Three things keeping me from running a cloud desktop
Don't get me wrong - the people developing various cloud desktops like eyeOS and iCloud have created some very interesting apps with slick features. There are just a few nagging issues I have that prevent me from using one - or even thinking about using one any time soon.
First, there's my concern over data. I don't even want to consider the possibility of a company I don't control storing all my data. Heck, my GMail account doesn't even contain any really sensitive information and I've used it full time for five years. I just don't have any desire to place things like family videos, photos, and records in the hands of a business that could shut down at any time (screenshot?).
What if my cloud runs out of capital? What if they do something shady and their harware is confiscated? Where does that leave me?
Of course for that to be a dilemma, I'd have to be able to upload a significant amount of data somewhere at a reasonable speed. Which I can't.
Problem number two is created by my ISP. I've had DSL service for years, and while my download speeds have recently increased to about twice what they were when I originally signed up my uploads are still capped at an appalling 30K/s. Hardly a speed that makes the process of uploading large amounts of data a snap.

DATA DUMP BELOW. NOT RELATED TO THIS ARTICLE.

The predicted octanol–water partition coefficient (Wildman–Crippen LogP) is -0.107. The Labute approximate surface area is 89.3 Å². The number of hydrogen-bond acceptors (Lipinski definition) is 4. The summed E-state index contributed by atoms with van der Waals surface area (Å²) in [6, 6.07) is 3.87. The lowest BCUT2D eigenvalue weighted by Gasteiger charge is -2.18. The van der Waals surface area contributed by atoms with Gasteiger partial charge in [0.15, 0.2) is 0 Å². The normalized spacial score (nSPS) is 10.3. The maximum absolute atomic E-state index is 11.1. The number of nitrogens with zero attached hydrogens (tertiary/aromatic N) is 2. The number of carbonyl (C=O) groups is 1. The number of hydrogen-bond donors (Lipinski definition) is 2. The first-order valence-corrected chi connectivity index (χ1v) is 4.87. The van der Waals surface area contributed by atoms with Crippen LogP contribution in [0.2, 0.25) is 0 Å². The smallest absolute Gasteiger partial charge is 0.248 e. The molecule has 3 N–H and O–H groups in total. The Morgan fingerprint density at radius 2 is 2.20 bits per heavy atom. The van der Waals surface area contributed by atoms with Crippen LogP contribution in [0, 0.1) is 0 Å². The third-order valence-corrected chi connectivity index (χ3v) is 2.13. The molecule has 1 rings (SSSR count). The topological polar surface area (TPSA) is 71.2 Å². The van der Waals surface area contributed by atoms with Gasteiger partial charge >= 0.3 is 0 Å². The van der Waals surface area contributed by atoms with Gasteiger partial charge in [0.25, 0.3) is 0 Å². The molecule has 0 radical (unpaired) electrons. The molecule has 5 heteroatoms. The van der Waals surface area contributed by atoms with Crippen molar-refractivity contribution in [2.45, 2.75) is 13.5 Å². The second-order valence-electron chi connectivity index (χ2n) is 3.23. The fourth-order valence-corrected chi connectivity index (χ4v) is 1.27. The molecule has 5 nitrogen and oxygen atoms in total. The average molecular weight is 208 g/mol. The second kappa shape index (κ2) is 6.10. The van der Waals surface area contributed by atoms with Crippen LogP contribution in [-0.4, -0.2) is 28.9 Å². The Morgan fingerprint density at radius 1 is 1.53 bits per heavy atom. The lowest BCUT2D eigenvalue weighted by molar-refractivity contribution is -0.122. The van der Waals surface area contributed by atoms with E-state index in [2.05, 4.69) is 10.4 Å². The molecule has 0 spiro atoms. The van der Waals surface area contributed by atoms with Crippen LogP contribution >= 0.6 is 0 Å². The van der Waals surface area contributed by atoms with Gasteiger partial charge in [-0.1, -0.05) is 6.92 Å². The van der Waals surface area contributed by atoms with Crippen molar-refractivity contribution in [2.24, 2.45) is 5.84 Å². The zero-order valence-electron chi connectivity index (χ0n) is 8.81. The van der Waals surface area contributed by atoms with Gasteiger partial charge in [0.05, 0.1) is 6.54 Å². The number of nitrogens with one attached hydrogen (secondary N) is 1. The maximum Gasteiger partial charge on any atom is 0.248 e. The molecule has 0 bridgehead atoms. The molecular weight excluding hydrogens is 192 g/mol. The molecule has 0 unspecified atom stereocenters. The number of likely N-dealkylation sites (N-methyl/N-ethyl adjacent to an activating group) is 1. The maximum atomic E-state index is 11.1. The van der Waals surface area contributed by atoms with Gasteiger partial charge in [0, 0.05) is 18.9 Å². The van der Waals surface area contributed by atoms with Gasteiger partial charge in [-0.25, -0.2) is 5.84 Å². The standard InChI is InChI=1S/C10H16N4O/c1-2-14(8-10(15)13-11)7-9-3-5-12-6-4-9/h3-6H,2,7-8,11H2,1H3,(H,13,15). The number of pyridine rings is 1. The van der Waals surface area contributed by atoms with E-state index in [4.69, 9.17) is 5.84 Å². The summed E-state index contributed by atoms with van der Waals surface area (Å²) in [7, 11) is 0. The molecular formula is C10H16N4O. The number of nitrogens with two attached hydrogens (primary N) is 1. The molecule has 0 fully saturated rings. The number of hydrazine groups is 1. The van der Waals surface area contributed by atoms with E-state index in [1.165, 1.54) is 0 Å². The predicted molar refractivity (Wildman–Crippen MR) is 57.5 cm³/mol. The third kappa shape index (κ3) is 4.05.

Online backup and cloud desktops? Forget it. Until my upstream flows more freely, I'm not uploading anything I don't have to.
Last but not least, there's Java. I recently took iCloud for a spin. It's a nice enough app, but task manager reported that my IE window was using about 390Mb of memory and as much as 40% of my processor. That's a pretty massive footprint. I can run Crunchbang or my own stripped-down XP install using much less than that, and they are infinitely more flexibile.
And then there's the lag. Dragging windows and launching apps in iCloud isn't nearly as fast as it is on even my slowest laptop. Until Java-based cloud desktops can offer comparable performance or someone comes up with a better alternative, forget it.
Our own Christina Warren recently weighed in on cloud pitfalls (specifically, the Google outage) on TechVI - check out the video!